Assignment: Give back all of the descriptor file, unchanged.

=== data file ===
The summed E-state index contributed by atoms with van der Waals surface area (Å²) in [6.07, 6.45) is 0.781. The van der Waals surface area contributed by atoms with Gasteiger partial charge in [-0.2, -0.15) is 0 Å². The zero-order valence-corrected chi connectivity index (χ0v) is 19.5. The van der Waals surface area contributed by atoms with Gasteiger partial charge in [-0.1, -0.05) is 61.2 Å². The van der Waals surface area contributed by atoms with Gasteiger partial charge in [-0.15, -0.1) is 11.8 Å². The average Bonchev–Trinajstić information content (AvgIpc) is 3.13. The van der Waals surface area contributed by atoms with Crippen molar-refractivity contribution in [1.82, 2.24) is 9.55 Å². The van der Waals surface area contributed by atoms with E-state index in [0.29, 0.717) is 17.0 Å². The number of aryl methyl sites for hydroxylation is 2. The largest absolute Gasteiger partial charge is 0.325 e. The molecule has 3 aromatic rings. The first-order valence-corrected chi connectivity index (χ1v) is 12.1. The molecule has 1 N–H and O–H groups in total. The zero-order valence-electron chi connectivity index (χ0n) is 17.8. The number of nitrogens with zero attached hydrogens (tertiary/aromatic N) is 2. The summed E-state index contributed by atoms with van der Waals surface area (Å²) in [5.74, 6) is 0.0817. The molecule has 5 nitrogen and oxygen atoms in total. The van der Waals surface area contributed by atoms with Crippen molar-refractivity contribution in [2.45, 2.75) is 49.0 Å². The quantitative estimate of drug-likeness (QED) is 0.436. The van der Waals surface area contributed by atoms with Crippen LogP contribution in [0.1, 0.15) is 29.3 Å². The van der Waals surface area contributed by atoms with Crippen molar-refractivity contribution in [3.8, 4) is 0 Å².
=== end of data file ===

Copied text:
The summed E-state index contributed by atoms with van der Waals surface area (Å²) in [6.07, 6.45) is 0.781. The van der Waals surface area contributed by atoms with Gasteiger partial charge in [-0.2, -0.15) is 0 Å². The zero-order valence-corrected chi connectivity index (χ0v) is 19.5. The van der Waals surface area contributed by atoms with Gasteiger partial charge in [-0.1, -0.05) is 61.2 Å². The van der Waals surface area contributed by atoms with Gasteiger partial charge in [-0.15, -0.1) is 11.8 Å². The average Bonchev–Trinajstić information content (AvgIpc) is 3.13. The van der Waals surface area contributed by atoms with Crippen molar-refractivity contribution in [1.82, 2.24) is 9.55 Å². The van der Waals surface area contributed by atoms with E-state index in [0.29, 0.717) is 17.0 Å². The number of aryl methyl sites for hydroxylation is 2. The largest absolute Gasteiger partial charge is 0.325 e. The molecule has 3 aromatic rings. The first-order valence-corrected chi connectivity index (χ1v) is 12.1. The molecule has 1 N–H and O–H groups in total. The zero-order valence-electron chi connectivity index (χ0n) is 17.8. The number of nitrogens with zero attached hydrogens (tertiary/aromatic N) is 2. The summed E-state index contributed by atoms with van der Waals surface area (Å²) in [5.74, 6) is 0.0817. The molecule has 5 nitrogen and oxygen atoms in total. The van der Waals surface area contributed by atoms with Crippen molar-refractivity contribution in [2.45, 2.75) is 49.0 Å². The quantitative estimate of drug-likeness (QED) is 0.436. The van der Waals surface area contributed by atoms with Crippen LogP contribution in [0.1, 0.15) is 29.3 Å². The van der Waals surface area contributed by atoms with Crippen molar-refractivity contribution in [3.8, 4) is 0 Å².